Derek J. Lessard, an analyst with TD Securities Equity Research, asked whether MTY brought in third parties to review the allegations, and if not, if they would do so in the future. Lefebvre declined to comment. Lessard followed up asking, “You did say that you think that this is the end of the, I guess, the impact from the whistleblower, and we shouldn’t hear anything from that. Is that clearly what I understood?”
Lefebvre responded: “I didn’t say that. So no, I mean I can’t control what’s going to happen next, unfortunately. In our case, we’ve done our homework regarding the allegations that were in front of us. Now what the next steps are going to be, I don’t know. I can’t tell you what the impact is going to be for us. We’re trying to close the book on it, but I don’t know what else is going to happen at this point.”
Forbes Contributor Seeks Clarification On Earnings Call
In an effort to clarify what CEO/Director Eric Lefebvre stated in the MTY Food Group’s Fourth Quarter 2019 earnings call, I sent an email to Mr. Lefebvre on March 2, 2020, asking him to provide answers to the following questions by March 4.
1. Do the “allegations made by one of our active employees” concern Cold Stone Creamery?
2. Do the allegations relate to the information on website mtyfoodgroupexposed.org? [I was made aware of the website but I have not seen it. Password required.]
3. According to the edited transcript, your statement during the February 24, 2020 conference call was “there’s always going to be more store openings than more store closures for Cold Stone just because it’s such a big brand.” I interpret this to say that Cold Stone Creamery is always going to grow. However, Table No. 1 of the company’s 2018 Franchise Disclosure Document (pg. 97) reflects “Total Outlets” growth for 2015, 2016 and 2017 was net -16, -2 and -1, respectively. The same table in your 2019 Franchise Disclosure Document (pg. 101) reflects that 2018 growth was -22. Based on Cold Stone’s Entrepreneur.com, “Start, run and grow your business” webpage, the concept hasn’t had positive growth in the U.S. since at least 2010, which is as far back as the chart goes. Given this contrary information, was your statement to the investment community during the conference call accurate?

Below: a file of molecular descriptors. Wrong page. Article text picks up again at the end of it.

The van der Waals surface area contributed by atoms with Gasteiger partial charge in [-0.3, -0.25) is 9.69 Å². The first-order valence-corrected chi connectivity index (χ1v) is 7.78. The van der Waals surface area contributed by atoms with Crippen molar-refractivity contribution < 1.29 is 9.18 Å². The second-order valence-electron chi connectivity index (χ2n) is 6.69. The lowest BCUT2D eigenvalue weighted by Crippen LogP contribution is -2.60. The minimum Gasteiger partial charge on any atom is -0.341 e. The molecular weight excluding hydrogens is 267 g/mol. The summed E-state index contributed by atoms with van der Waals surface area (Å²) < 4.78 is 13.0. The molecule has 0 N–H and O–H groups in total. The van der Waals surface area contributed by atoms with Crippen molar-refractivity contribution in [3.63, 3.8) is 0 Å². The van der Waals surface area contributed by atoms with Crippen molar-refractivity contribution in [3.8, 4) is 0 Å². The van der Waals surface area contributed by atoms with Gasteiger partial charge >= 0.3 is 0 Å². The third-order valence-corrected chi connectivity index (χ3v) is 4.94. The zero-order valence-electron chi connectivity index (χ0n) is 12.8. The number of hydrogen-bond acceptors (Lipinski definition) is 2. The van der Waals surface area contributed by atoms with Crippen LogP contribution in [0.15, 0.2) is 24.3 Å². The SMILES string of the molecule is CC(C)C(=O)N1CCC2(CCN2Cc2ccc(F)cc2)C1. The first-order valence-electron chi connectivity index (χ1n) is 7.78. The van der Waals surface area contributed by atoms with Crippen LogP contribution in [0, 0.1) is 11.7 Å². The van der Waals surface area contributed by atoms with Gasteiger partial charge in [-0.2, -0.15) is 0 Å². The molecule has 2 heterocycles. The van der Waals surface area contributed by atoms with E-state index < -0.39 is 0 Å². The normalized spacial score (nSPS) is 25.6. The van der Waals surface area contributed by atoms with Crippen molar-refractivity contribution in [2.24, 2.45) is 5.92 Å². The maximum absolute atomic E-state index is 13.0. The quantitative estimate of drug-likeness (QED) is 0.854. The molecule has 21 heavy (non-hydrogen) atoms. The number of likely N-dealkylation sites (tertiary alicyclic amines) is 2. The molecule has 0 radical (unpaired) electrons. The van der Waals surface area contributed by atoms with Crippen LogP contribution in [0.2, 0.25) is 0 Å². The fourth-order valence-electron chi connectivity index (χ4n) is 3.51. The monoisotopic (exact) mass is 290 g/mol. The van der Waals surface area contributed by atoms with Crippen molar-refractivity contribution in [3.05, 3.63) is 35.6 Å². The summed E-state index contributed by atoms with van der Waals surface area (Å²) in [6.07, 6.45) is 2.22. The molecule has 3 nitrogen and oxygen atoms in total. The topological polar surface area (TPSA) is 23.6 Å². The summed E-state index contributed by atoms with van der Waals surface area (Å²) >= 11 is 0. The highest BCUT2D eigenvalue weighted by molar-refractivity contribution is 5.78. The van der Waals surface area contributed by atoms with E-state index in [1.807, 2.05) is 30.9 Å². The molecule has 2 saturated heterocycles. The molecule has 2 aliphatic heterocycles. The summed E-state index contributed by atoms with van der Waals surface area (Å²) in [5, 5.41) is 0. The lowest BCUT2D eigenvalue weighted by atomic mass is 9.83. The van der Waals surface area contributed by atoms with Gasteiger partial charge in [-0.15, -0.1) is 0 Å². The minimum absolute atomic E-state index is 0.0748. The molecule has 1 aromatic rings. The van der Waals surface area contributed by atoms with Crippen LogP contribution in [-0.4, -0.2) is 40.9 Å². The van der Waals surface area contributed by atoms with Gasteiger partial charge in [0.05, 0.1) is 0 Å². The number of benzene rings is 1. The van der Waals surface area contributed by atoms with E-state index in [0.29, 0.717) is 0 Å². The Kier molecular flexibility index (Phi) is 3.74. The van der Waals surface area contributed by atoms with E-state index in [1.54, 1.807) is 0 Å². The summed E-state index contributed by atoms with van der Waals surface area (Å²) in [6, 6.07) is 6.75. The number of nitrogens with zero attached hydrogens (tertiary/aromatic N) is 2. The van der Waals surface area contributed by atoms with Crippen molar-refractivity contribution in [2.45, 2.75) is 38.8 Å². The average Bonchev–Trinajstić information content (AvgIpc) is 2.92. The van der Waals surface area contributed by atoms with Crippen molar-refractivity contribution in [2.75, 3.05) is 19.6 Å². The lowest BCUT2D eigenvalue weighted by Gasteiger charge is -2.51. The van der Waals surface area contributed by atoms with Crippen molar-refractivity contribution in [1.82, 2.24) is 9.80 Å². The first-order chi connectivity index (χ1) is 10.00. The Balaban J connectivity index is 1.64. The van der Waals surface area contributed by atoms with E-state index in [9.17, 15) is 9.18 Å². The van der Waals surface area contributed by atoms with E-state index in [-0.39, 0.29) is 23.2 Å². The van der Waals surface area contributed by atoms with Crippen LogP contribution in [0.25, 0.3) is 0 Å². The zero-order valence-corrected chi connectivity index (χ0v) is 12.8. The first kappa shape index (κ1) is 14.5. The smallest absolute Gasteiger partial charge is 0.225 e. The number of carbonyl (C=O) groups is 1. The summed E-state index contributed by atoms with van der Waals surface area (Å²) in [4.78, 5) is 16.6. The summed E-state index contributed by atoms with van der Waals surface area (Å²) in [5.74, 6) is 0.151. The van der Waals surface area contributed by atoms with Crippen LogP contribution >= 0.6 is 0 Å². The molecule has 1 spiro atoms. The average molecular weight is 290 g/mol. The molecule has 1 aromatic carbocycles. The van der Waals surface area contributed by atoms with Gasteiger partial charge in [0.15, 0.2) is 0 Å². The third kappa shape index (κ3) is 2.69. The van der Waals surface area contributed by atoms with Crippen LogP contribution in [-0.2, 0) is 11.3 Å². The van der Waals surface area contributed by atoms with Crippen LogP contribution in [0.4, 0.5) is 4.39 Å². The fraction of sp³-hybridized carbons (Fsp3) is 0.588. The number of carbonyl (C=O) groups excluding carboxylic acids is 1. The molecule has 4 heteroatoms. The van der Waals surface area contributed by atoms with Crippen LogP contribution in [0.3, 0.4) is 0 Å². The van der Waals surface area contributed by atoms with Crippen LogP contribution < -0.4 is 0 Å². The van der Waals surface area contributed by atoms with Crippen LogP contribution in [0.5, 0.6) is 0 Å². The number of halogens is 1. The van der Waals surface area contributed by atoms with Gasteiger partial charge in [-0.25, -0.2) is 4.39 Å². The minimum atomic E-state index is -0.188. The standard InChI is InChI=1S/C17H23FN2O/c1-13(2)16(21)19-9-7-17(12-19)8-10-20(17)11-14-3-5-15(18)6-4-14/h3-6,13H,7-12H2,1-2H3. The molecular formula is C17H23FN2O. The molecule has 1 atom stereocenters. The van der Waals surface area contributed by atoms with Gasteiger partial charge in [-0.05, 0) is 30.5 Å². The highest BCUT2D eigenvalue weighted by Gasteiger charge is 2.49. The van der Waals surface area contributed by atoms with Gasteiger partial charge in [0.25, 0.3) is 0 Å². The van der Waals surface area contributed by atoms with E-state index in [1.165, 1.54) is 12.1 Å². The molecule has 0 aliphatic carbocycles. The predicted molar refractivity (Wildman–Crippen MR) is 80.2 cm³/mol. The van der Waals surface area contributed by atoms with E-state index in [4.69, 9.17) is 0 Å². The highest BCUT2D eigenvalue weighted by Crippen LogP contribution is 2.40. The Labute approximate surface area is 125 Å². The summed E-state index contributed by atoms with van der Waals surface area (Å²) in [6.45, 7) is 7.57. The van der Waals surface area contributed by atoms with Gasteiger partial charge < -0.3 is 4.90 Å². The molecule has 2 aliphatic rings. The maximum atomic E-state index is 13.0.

4. Under the heading “Table No. 5” of the 2019 FDD, MTY Food Group had 35 franchisees that voluntarily or involuntarily ceased doing business with the company. In addition, it states the company had 62 franchisees transfer out of the system. Therefore, a total of 97 franchisees (or 10.5%) of your franchisees left the system in 2018. Recognizing that Cold Stone’s past franchisee profitability issues have been well documented, does profitability continue to be an issue?
5. How many stores did Cold Stone open/close in the U.S. during the 2019 fiscal year?
6. How many international locations does Cold Stone currently operate?
7. In how many international markets does Cold Stone currently operate?
As of March 9, 2020, MTY CEO Eric Lefebvre did not respond to my email, nor to a request to discuss the matter by telephone left on his private company voice message line.